More then 3,300 others are on death row. The application of the death penalty is racist. Black and white people are the victims of violent crime, 82 % of people executed since 1977 have been convicted of killing white victi... ... middle of paper ... ...d that over one-third of all death row inmates are mentally retarded (with IQ's less the 70), and that nearly have are functionally illiterate. More than 3,000 people were executed since 1930, nearly half were people of color. Eighty-five percent of those executed since 1977 were punished for killing white victims.
The death penalty is racist because there are higher percentages among those of ethical background. Quoted from the book, Death Penalty Cases: Leading U.S Supreme Court Cases on Capital Punishment, Death-penalty opponents respond that the race card plays a role in other ways. When a defendant has been convicted of killing a white person the odds that the defendant will be executed by the state are much higher. Eighty-five percent of those who have been executed since 1976 were convicted for killing a white person, while only 13% were executed for killing a black person. When will people realized that just because a person is of another race that they are more dangerous than another race.
Many of the families of victims do not want the criminals to be put to death. The death penalty costs more than a life sentence in jail. It is also racists. "Since 1976, there have been five hundred twenty-three executions in the United States, twenty-three in 1999 alone. There was only eleven before 1984.
Regarding the 144 men and women previously mentioned, “As a percentage of all death sentences, that 's just 1.6 percent. But if the innocence rate is 4.1 percent, more than twice the rate of exoneration, the study suggests what most people assumed but dreaded: An untold number of innocent people have been executed” (Levy). The study puts into play a number of factors, but the statement still stands. Yet another aspect that affects those on death row, is
“A team of researchers has concluded that about 4.1 percent of criminal defendants who are sentenced to death are falsely convicted” (Maron). This statistic totals up to 340 people who were innocent, but murdered. It is definitely appalling to see the unimaginable deeds of the government coming to life and killing people who were completely guiltless. This proves that even though the wrongly convicted cases are brushed under the rug, it still is a big problem that we have to face till this day with all our research and forensic
A major way that the death penalty is flawed is shown in the amount of innocent people who are sentenced to death. In the U.S.A alone since 1973 130 innocent people have been sentenced to death(1) and in the last two years evidence has come up that indicates four men previously thought to be guilty may have actually been innocent and put to death(3). The death penalty is supposed to protect innocent people from
The death penalty is unfair in the way that is discriminatory towards color, and race. For example, in the trials of many court cases, a person who kills a white person is treated much more severely then one who kills a black person. Of the 313 criminals that have been executed between 1997 and 1995, 36 of those killed has been convicted of killing a black person while 249 of those killed has been convicted of killing a white person. From the 178 white people who have been executed, only 3 where convicted of murdering a person of color. This proves that our judicial system executes people regardless of their race who kill white people.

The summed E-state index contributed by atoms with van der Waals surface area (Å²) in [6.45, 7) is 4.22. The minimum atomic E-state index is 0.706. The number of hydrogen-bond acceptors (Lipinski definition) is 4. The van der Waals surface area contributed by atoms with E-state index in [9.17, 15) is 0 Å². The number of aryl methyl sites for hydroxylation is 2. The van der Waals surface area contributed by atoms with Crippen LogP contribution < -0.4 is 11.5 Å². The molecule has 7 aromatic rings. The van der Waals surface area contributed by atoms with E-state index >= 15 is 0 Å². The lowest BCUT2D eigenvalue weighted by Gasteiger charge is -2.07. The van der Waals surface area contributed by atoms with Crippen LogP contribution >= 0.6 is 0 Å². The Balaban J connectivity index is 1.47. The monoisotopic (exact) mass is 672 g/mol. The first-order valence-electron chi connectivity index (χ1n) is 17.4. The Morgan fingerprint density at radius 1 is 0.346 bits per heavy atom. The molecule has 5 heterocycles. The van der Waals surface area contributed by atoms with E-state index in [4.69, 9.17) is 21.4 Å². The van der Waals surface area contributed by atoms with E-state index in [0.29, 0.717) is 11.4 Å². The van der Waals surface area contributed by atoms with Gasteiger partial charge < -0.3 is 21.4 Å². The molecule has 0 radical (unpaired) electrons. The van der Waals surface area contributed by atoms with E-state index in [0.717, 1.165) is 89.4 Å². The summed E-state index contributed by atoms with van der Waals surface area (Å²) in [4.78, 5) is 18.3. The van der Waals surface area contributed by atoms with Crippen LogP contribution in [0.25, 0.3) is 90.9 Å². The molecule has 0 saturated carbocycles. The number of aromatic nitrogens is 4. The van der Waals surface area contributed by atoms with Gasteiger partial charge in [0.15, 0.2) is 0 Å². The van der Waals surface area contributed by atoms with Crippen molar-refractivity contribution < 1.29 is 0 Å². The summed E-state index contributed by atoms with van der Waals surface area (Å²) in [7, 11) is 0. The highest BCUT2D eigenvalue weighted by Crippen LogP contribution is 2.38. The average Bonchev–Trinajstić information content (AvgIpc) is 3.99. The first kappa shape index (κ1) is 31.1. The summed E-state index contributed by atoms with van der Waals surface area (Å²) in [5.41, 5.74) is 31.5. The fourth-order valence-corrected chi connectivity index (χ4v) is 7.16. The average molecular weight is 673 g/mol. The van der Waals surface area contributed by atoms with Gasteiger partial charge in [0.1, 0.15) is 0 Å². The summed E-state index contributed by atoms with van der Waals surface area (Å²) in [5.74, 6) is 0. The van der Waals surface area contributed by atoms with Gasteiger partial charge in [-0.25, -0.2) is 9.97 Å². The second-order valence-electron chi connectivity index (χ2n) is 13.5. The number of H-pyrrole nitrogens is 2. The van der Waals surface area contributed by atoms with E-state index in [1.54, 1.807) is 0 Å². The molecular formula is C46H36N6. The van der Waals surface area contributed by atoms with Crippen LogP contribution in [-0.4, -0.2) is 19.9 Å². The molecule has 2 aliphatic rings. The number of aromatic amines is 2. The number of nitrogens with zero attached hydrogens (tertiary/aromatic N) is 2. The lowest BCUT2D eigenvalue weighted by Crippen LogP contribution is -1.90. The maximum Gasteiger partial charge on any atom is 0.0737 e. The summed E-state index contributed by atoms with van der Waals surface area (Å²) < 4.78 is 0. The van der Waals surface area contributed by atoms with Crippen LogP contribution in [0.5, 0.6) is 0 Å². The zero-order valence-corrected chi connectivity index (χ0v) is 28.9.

The death penalty is unjust and risks outweigh any of the benefits. Many people believe the death penalty is an effective system and the punishment fits the crime yet so many innocent people have been put to death for crimes they did not commit. Reports show Gary Graham was executed in 2000 solely off the testimony of a witness who claimed to get a quick view of the defendant from 40 feet away through a windshield. The evidence is circumstantial but was enough not only to get a conviction but capital punishment. Troy Davis was executed in 2011 even though witnesses recanted their testimonies.
During the last 20 years, the homicide rate in states with the death penalty has been 48%-101% higher than in states without the death penalty. There are many more studies that show where the death penalty exists, there is a higher murder rate. According to statistics from the latest FBI Uniform Crime Report, regions of the country that use the death penalty the least are the safest for police officers. Police are most in danger in the South, which accounts for 80% of all executions (90% in 2000). From 1989-1998, 292 law enforcement officers were feloniously killed in the South, 125 in the West, 121 in the Midwest, and 80 in the Northeast, the region with the fewest executions.
For example, blacks make up 12 percent of the American population; however, they make up 48 percent of the prison population. These numbers have led to claims of over arrest in minorities, more persistent prosecution, and more severe sentences (Gray-Ray, Ray, Rutland, and Turner 1995). In the United States, the race of the defendant and the race of the victim play a major role in determining who is sentenced to die for a crime. Those who murder whites have a higher chance of being sentenced to death than those who kill blacks. In addition, 80% of individuals executed since capital punishment was reinstated in 1976 have been executed for murders involving white victims, despite the fact that blacks and whites are murder victims in almost even numbers of crimes (The United States Department of Justice 2014).